Engaged Ohioans, Vibrant Communities

In cooperation with the Ohio State Highway Patrol and Warren County Juvenile Court, a team of seven teen educators provided peer-to-peer instruction to 522 first-time juvenile traffic offenders through sessions on seat belt safety, defensive driving, and the consequences of texting and driving, road rage, and other irresponsible driving choices. Based on survey results, 98 percent of participants indicated 4-H CARTEENS would improve their driving skills.

A two-hour workshop on understanding poverty and its impact on families was provided to the volunteers at Faith Ministries in Mason. The training is designed to help volunteers learn to maintain healthy boundaries while serving and provide ways to prevent compassion fatigue. Evaluations indicate knowledge gained and better teamwork achieved. This group of volunteers serves the west side of the county and based on the value of the OSU Extension workshop, plan to meet more often to improve their communication and quality of service.

The FCS educator serves on numerous county collaborations and coalitions to improve multi-agency decision making, decrease duplication of effort, and to identify priority areas to better utilize limited resources.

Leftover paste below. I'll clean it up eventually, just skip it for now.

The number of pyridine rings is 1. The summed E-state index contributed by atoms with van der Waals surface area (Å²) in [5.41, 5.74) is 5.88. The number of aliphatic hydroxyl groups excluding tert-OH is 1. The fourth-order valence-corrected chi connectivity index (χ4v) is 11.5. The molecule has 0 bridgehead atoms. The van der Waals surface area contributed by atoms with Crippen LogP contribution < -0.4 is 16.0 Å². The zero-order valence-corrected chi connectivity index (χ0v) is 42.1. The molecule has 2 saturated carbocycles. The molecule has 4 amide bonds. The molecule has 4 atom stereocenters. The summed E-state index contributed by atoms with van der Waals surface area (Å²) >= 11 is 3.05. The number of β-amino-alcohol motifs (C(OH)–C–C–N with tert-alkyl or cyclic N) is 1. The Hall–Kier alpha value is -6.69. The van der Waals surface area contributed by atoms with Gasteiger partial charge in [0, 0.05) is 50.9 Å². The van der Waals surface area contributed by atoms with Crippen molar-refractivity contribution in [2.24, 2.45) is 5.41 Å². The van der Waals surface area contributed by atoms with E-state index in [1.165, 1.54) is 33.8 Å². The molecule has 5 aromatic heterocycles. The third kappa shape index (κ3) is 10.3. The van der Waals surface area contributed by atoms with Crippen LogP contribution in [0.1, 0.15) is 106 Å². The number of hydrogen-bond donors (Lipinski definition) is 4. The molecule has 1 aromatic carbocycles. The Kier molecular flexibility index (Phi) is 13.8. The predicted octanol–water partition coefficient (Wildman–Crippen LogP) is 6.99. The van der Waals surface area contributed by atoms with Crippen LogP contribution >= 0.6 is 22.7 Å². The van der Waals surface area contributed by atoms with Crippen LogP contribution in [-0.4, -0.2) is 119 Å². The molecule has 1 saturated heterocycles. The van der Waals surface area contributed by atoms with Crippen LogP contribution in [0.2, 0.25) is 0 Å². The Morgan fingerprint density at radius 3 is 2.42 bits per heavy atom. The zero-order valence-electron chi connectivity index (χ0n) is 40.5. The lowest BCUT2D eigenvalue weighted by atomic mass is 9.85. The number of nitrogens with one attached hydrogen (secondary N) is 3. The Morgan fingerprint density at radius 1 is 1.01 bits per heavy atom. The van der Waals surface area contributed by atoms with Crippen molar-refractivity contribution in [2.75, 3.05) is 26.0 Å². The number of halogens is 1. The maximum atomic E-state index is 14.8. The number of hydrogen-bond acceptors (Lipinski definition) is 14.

Environmental Quality

Because of an increase in harmful algae blooms in Ohio’s lakes and streams, the state passed legislation that requires farmers to be certified if they apply fertilizer on more than 50 acres. OSU Extension is the only organization permitted to provide the certification training for farmers in Ohio. In Warren County, one meeting was held and 27 farms became certified to apply fertilizer on their fields.

The correct use of pesticides was the primary focus at OSU Extension’s 2016 agronomy meeting. This year, 33 farmers were provided up-to-date, research-based information to better manage their crops while protecting the environment. Evaluations indicated that 94 percent learned how to control pests, diseases and weeds more effectively because of this OSU Extension program.

Warren County receives $40,804 in federal funding for nutrition education for low-income people, thanks to Extension’s local-state-federal partnership. Visit fcs.osu.edu/programs/nutrition for more information.